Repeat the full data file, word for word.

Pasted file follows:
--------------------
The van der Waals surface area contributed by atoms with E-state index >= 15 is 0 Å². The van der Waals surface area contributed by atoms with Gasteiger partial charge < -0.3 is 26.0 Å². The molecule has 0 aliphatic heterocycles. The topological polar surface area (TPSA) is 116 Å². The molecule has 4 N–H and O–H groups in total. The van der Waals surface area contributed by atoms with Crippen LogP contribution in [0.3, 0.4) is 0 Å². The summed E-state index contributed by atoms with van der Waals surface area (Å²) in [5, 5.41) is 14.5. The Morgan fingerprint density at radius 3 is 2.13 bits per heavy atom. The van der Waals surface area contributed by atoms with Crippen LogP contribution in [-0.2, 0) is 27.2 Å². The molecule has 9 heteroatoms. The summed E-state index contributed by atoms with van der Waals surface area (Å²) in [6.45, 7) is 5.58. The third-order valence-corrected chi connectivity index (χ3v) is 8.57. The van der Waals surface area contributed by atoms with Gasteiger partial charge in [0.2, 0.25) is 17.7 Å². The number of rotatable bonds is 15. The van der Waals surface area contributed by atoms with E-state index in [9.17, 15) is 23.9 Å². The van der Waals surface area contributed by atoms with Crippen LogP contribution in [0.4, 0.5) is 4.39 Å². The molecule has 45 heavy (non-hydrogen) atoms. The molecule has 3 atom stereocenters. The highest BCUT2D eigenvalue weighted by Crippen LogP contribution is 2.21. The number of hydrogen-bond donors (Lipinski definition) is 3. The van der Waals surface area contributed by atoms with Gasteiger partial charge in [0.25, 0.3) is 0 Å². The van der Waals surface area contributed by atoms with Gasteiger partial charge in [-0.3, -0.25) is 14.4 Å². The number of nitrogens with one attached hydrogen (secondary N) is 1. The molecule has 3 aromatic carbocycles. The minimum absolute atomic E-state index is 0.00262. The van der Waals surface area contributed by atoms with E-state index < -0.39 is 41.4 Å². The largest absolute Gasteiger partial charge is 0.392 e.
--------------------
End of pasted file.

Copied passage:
The van der Waals surface area contributed by atoms with E-state index >= 15 is 0 Å². The van der Waals surface area contributed by atoms with Gasteiger partial charge < -0.3 is 26.0 Å². The molecule has 0 aliphatic heterocycles. The topological polar surface area (TPSA) is 116 Å². The molecule has 4 N–H and O–H groups in total. The van der Waals surface area contributed by atoms with Crippen LogP contribution in [0.3, 0.4) is 0 Å². The summed E-state index contributed by atoms with van der Waals surface area (Å²) in [5, 5.41) is 14.5. The Morgan fingerprint density at radius 3 is 2.13 bits per heavy atom. The van der Waals surface area contributed by atoms with Crippen LogP contribution in [-0.2, 0) is 27.2 Å². The molecule has 9 heteroatoms. The summed E-state index contributed by atoms with van der Waals surface area (Å²) in [6.45, 7) is 5.58. The third-order valence-corrected chi connectivity index (χ3v) is 8.57. The van der Waals surface area contributed by atoms with Gasteiger partial charge in [0.2, 0.25) is 17.7 Å². The number of rotatable bonds is 15. The van der Waals surface area contributed by atoms with E-state index in [9.17, 15) is 23.9 Å². The van der Waals surface area contributed by atoms with Crippen LogP contribution in [0.4, 0.5) is 4.39 Å². The molecule has 45 heavy (non-hydrogen) atoms. The molecule has 3 atom stereocenters. The highest BCUT2D eigenvalue weighted by Crippen LogP contribution is 2.21. The number of hydrogen-bond donors (Lipinski definition) is 3. The van der Waals surface area contributed by atoms with Gasteiger partial charge in [0.25, 0.3) is 0 Å². The van der Waals surface area contributed by atoms with Gasteiger partial charge in [-0.3, -0.25) is 14.4 Å². The number of nitrogens with one attached hydrogen (secondary N) is 1. The molecule has 3 aromatic carbocycles. The minimum absolute atomic E-state index is 0.00262. The van der Waals surface area contributed by atoms with E-state index < -0.39 is 41.4 Å². The largest absolute Gasteiger partial charge is 0.392 e.